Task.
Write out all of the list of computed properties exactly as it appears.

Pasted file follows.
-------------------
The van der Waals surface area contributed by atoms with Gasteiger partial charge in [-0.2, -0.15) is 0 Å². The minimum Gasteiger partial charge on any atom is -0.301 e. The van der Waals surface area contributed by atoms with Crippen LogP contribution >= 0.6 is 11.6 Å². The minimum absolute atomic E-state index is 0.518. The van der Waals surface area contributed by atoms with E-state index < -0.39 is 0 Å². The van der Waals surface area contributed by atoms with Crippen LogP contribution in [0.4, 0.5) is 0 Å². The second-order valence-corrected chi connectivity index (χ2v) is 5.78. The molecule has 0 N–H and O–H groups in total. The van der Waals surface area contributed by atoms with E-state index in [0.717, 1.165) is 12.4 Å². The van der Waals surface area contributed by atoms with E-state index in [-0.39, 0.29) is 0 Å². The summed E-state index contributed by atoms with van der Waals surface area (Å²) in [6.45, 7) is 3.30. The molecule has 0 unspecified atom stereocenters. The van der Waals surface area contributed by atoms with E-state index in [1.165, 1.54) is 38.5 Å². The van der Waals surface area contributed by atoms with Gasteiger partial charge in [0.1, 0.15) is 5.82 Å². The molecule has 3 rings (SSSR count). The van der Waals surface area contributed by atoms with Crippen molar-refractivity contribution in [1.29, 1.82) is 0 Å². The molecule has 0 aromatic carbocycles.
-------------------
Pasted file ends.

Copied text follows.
The van der Waals surface area contributed by atoms with Gasteiger partial charge in [-0.2, -0.15) is 0 Å². The minimum Gasteiger partial charge on any atom is -0.301 e. The van der Waals surface area contributed by atoms with Crippen LogP contribution >= 0.6 is 11.6 Å². The minimum absolute atomic E-state index is 0.518. The van der Waals surface area contributed by atoms with E-state index < -0.39 is 0 Å². The van der Waals surface area contributed by atoms with Crippen LogP contribution in [0.4, 0.5) is 0 Å². The second-order valence-corrected chi connectivity index (χ2v) is 5.78. The molecule has 0 N–H and O–H groups in total. The van der Waals surface area contributed by atoms with E-state index in [0.717, 1.165) is 12.4 Å². The van der Waals surface area contributed by atoms with E-state index in [-0.39, 0.29) is 0 Å². The summed E-state index contributed by atoms with van der Waals surface area (Å²) in [6.45, 7) is 3.30. The molecule has 0 unspecified atom stereocenters. The van der Waals surface area contributed by atoms with E-state index in [1.165, 1.54) is 38.5 Å². The van der Waals surface area contributed by atoms with Gasteiger partial charge in [0.1, 0.15) is 5.82 Å². The molecule has 3 rings (SSSR count). The van der Waals surface area contributed by atoms with Crippen molar-refractivity contribution in [1.29, 1.82) is 0 Å². The molecule has 0 aromatic carbocycles.